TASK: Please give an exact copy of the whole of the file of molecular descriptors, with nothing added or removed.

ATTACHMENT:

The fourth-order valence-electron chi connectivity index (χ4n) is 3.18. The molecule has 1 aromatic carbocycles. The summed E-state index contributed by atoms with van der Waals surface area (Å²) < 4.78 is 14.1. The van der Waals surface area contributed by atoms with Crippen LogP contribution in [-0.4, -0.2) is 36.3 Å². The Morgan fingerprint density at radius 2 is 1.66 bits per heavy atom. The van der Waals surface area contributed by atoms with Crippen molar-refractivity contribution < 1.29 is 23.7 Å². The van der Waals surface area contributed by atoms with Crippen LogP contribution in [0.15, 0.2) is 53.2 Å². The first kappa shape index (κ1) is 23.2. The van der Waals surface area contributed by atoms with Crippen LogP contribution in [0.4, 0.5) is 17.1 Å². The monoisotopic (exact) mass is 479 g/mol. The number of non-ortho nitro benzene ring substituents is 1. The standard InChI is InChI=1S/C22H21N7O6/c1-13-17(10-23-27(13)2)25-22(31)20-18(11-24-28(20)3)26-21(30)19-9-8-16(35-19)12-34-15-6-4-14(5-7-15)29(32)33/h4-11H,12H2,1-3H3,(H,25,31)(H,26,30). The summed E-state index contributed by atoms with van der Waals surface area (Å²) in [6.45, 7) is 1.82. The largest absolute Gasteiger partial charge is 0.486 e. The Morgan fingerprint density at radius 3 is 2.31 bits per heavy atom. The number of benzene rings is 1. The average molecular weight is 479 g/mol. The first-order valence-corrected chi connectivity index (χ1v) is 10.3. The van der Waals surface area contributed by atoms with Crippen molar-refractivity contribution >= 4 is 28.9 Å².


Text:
The fourth-order valence-electron chi connectivity index (χ4n) is 3.18. The molecule has 1 aromatic carbocycles. The summed E-state index contributed by atoms with van der Waals surface area (Å²) < 4.78 is 14.1. The van der Waals surface area contributed by atoms with Crippen LogP contribution in [-0.4, -0.2) is 36.3 Å². The Morgan fingerprint density at radius 2 is 1.66 bits per heavy atom. The van der Waals surface area contributed by atoms with Crippen molar-refractivity contribution < 1.29 is 23.7 Å². The van der Waals surface area contributed by atoms with Crippen LogP contribution in [0.15, 0.2) is 53.2 Å². The first kappa shape index (κ1) is 23.2. The van der Waals surface area contributed by atoms with Crippen LogP contribution in [0.4, 0.5) is 17.1 Å². The monoisotopic (exact) mass is 479 g/mol. The number of non-ortho nitro benzene ring substituents is 1. The standard InChI is InChI=1S/C22H21N7O6/c1-13-17(10-23-27(13)2)25-22(31)20-18(11-24-28(20)3)26-21(30)19-9-8-16(35-19)12-34-15-6-4-14(5-7-15)29(32)33/h4-11H,12H2,1-3H3,(H,25,31)(H,26,30). The summed E-state index contributed by atoms with van der Waals surface area (Å²) in [6.45, 7) is 1.82. The largest absolute Gasteiger partial charge is 0.486 e. The Morgan fingerprint density at radius 3 is 2.31 bits per heavy atom. The number of benzene rings is 1. The average molecular weight is 479 g/mol. The first-order valence-corrected chi connectivity index (χ1v) is 10.3. The van der Waals surface area contributed by atoms with Crippen molar-refractivity contribution >= 4 is 28.9 Å².